Stand for Children staffer steering recall opposition
Nonprofit leader woos community organizer to help Terry Howell, Anna Tavera-Weller keep seats on school board
A professional community organizer has taken the reins in a last-minute campaign to stop two Forest Grove School Board members from being recalled in a local election Nov. 1.
Sarah Pope, Oregon deputy director for the advocacy group Stand for Children, led a meeting at the Forest Grove City Library Oct. 19 aimed at boosting an effort to keep recall targets Anna Tavera-Weller and Terry Howell on the board.
Bridget Cooke, who directs Forest Grove nonprofit Adelante Mujeres, confirmed Monday that she solicited Pope's volunteer assistance two weeks ago as a vehicle to diffuse potential community 'divisiveness' that could stem from the recall.
'Whenever there's a recall it can take the focus off what's really important,' Cooke said. 'We want to help move local educational efforts forward. We don't think [Howell and Tavera-Weller's] actions merit a recall.'
Helping Pope steer last Wednesday's meeting was school district communications director Connie Potter. Other district staffers in the room included school board secretary Kathy Bahnsen, Joseph Gale Elementary School principal Melissa Carter, Neil Armstrong Middle School principal Brandon Hundley and Harvey Clark Elementary School third-grade teacher and teachers' union president Jeff Matsumoto.
Besides Howell and Tavera-Weller, board members Fred Marble and Alisa Hampton also attended the session, during which Pope assigned tasks - such as targeted phone calling, Facebook posts, door-to-door canvassing and submissions of supportive letters to the editor - to a half-dozen people.
Mike Hundley, who's acquainted with Howell through Forest Grove Rotary, said he purchased $120 worth of yellow-and-black signs carrying the words 'Vote No On Recall' and asked for permission to place them in front of several local businesses.
'I'm confident Terry is interested in making things happen to the benefit of all,' said Hundley, the father of Brandon Hundley and owner of a Forest Grove insurance business.
It was the first meeting recall opponents are known to have held in their quest to persuade voters to retain Tavera-Weller and Howell, who have been on the board since 2009. Pope suggested 'Yes for ALL Kids' as the group's informal brand.
'What can we do in the remaining 13 days? What do people have energy for?' she asked the group of about 20, gathered in the library's Rogers Room. She told them to prepare for a low turnout in the one-issue election.
'We can expect 20 percent of registered voters to vote,' Pope noted. 'Ideally we can hit voters seven times in those 13 days.'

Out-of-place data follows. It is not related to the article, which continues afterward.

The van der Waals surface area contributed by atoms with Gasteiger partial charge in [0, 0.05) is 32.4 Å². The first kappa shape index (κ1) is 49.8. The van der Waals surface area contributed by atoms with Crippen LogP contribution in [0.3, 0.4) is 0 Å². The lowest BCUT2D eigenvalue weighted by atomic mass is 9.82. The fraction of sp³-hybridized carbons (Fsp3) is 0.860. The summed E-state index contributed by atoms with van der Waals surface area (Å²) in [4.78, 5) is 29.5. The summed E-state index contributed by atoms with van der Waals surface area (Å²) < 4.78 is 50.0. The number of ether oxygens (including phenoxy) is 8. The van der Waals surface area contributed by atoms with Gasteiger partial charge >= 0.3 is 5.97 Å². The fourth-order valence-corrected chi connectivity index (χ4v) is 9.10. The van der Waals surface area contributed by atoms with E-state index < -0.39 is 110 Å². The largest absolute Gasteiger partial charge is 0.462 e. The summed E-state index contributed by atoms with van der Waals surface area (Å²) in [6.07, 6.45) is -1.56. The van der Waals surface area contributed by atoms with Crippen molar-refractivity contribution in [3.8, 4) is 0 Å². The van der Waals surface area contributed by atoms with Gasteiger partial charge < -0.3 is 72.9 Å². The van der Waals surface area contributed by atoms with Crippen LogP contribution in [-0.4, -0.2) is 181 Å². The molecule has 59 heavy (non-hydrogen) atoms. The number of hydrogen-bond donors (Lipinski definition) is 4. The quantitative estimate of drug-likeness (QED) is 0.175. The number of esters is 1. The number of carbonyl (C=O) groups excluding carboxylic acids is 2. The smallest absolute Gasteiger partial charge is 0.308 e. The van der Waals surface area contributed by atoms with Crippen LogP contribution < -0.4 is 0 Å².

Pope, who grew up in Beaverton and has been organizing in Hillsboro with Stand for Children five of the last seven years, said she and Cooke believe Howell and Tavera-Weller's departure from the board could harm what they see as the district's progress toward closing the achievement gap between underperforming students and those who score well on state tests.
'Different leadership could throw the district off track,' Pope said.
Acknowledging she'd met Tavera-Weller and Howell for the first time last week, Pope said she was convinced retaining them was best for the 5,800-student district.
'For the district as a whole, the best thing is to stay on course with what's working,' she said.
Cooke said she would work to halt the recall on behalf of both board members.
'Anna is the first Latina board member, and the recall has had extra pull for what it says to other Latinas who might want to get involved in school issues,' Cooke said. If the recall succeeds and the board members are replaced, she said, 'the board is going to spend a lot of time trying to establish connections and develop trust again.
'Let's keep recalls for when they're really necessary.'
Jodi Giddings of Forest Grove, one of the main organizers of the pro-recall group 'Get on Board,' stood outside the library with three volunteers holding a pro-recall sign while the opposition's session went on inside the building.
Giddings and her husband, Jason - who soured on Howell and Tavera-Weller's performance on the board in the wake of severe budget cuts last spring that reduced electives, laid off teachers and closed Gales Creek Elementary School - deployed a group of about 30 volunteers who worked all summer to get petition signatures from 2,000 registered voters who wanted to bring the issue to the electorate.
In recent weeks members of the pro-recall group have distributed color flyers, posted information on Facebook and stood on street corners in Forest Grove and Cornelius urging pedestrians and motorists to vote to oust the targeted board members.
New school board member Kate Grandusky, who defeated Ralph Brown in an election in May, signed a petition to recall her two colleagues. Hampton, the board's chair, and Marble, who was re-elected to his position in May, do not support the recall.
Matsumoto has turned up at meetings planned by each side. He said Monday the Forest Grove Education Association voted earlier this fall to refrain from weighing in on the matter.
'The [teacher's union] decided it would take a position of 'no position' on the recall,' he said. 'It just made sense not to be involved in a decision of this kind.'
Ballots reached the mailboxes of 15,165 voters in the local school district last week. They're due back at the Washington County elections office by 8 p.m. next Tuesday, Nov. 1.
Voters can mail their ballots in, but should do so by today to ensure their timely arrival, elections officials have said. They can also be placed in designated drop boxes in Forest Grove and Cornelius.
As of Tuesday afternoon, 1,779 ballots had been returned for an 11.73 percent participation rate with seven days to go, according to Luther Arnold, a senior administrative specialist with the elections office.
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